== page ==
Medicaid: Are You Eligible?
Medicaid is governed under broad federal guidelines, but every state is allowed to set its own eligibility standards, decide which services to cover and for how long, and set the rate of payment for services. Medicaid policies vary considerably from state to state. A person who is eligible for Medicaid in another state is not necessarily eligible in Montana. Also, the services provided by Montana Medicaid may differ considerably from those provided in other states.
To apply for Medicaid, or to find out if you are eligible, call or visit your local Office of Public Assistance.
Basic Eligibility Requirements
To be eligible for Montana Medicaid, you must meet financial requirements that take into account your income and resources. You must be a Montana resident, and you must have proof of U.S. citizenship or alien status and identity. You also must fall into one of these groups:
- Parents or other related adults with dependent children under age 19
- Pregnant women
- Women diagnosed with breast or cervical cancer or pre-cancer
- People aged 65 or older
- People who are blind or disabled (based on Social Security criteria)
Full vs. Basic Medicaid
Medicaid recipients get either full or basic Medicaid coverage depending on which eligibility group they fall into. You may be eligible for full coverage if you are:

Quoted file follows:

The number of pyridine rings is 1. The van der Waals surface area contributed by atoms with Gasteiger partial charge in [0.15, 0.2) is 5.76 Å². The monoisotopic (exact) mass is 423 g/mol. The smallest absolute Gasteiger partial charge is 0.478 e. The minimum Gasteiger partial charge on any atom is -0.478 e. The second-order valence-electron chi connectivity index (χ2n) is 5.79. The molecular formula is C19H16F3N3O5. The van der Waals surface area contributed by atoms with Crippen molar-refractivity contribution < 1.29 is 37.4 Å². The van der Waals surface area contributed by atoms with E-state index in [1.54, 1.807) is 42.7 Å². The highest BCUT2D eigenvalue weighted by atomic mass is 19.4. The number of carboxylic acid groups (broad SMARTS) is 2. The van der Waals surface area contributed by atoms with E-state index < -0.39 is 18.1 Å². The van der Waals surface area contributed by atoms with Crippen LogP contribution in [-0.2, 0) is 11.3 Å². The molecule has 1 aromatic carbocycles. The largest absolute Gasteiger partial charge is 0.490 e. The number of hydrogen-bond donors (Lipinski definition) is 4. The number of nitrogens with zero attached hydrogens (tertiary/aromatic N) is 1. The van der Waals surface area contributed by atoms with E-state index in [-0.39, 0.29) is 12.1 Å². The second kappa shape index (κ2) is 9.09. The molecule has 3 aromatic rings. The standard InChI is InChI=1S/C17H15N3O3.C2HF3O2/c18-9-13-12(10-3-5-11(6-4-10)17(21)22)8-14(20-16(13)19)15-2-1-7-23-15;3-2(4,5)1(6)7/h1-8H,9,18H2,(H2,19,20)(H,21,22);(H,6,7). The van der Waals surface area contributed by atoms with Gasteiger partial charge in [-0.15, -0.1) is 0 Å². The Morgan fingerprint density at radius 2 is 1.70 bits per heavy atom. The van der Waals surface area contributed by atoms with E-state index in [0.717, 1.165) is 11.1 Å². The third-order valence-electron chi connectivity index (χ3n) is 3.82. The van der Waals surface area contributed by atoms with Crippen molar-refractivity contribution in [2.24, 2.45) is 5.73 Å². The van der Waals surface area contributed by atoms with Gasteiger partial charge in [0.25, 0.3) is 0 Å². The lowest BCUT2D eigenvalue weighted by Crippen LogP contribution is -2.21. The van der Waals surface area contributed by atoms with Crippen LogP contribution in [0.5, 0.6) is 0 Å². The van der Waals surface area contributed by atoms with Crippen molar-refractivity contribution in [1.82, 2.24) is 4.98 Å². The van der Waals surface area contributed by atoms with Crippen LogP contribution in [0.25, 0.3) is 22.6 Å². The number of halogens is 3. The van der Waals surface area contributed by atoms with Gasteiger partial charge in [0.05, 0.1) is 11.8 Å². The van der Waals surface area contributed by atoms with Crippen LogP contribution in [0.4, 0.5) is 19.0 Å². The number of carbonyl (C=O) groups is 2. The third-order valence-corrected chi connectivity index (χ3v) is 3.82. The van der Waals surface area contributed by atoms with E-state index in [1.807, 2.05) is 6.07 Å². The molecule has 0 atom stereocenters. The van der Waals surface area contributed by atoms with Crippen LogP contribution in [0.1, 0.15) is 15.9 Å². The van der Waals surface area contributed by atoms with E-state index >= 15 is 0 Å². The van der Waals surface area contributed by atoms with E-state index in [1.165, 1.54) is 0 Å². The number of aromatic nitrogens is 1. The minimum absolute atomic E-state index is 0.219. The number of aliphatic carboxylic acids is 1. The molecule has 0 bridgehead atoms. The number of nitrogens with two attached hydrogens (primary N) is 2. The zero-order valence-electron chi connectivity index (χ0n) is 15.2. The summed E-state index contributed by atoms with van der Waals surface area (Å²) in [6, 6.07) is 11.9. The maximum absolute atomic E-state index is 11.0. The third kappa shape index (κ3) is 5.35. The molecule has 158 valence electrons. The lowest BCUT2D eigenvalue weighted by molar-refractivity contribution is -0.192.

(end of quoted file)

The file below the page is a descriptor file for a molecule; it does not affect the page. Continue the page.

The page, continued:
- Under age 21
- Blind or disabled
- Age 65 or older
That means you can get all services that Medicaid covers that are medically necessary.
If you don’t fall into one of the above groups, you may be eligible for basic Medicaid coverage. This covers all Montana Medicaid services except for dental care, audiology services, vision exams, eyeglasses, durable medical equipment, and personal-care services in your home. In some cases, such as emergency situations, people getting basic coverage may be able to get some of the excluded services.
Montana Medicaid is divided into two main categories: family-related Medicaid and Medicaid for people who are aged, blind, or disabled.
In Montana, there are several Medicaid programs that provide coverage for families, children, pregnant women, and women diagnosed with breast or cervical cancer or pre-cancer.
To be eligible for these programs, you must meet the basic eligibility requirements as well as some other specific financial and non-financial requirements.
Non-financial eligibility requirements: